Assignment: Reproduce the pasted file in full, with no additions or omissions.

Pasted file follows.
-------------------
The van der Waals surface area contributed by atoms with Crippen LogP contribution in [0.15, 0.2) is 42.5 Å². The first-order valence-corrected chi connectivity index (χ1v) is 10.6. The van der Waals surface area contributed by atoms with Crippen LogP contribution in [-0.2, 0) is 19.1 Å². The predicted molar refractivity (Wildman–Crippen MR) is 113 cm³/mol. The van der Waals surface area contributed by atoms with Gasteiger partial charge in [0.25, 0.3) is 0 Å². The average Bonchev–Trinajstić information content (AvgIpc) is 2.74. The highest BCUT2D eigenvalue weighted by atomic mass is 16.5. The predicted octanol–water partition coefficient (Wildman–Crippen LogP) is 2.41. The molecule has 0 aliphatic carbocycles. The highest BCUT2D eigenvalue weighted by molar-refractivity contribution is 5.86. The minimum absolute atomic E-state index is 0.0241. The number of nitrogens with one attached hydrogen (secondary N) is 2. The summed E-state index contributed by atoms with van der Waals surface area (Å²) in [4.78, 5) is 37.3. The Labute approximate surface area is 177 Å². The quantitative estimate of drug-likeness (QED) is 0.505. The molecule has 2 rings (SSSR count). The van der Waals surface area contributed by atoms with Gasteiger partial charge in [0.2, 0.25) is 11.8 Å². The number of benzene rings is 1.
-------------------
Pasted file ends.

The van der Waals surface area contributed by atoms with Crippen LogP contribution in [0.15, 0.2) is 42.5 Å². The first-order valence-corrected chi connectivity index (χ1v) is 10.6. The van der Waals surface area contributed by atoms with Crippen LogP contribution in [-0.2, 0) is 19.1 Å². The predicted molar refractivity (Wildman–Crippen MR) is 113 cm³/mol. The van der Waals surface area contributed by atoms with Gasteiger partial charge in [0.25, 0.3) is 0 Å². The average Bonchev–Trinajstić information content (AvgIpc) is 2.74. The highest BCUT2D eigenvalue weighted by atomic mass is 16.5. The predicted octanol–water partition coefficient (Wildman–Crippen LogP) is 2.41. The molecule has 0 aliphatic carbocycles. The highest BCUT2D eigenvalue weighted by molar-refractivity contribution is 5.86. The minimum absolute atomic E-state index is 0.0241. The number of nitrogens with one attached hydrogen (secondary N) is 2. The summed E-state index contributed by atoms with van der Waals surface area (Å²) in [4.78, 5) is 37.3. The Labute approximate surface area is 177 Å². The quantitative estimate of drug-likeness (QED) is 0.505. The molecule has 2 rings (SSSR count). The van der Waals surface area contributed by atoms with Gasteiger partial charge in [0.2, 0.25) is 11.8 Å². The number of benzene rings is 1.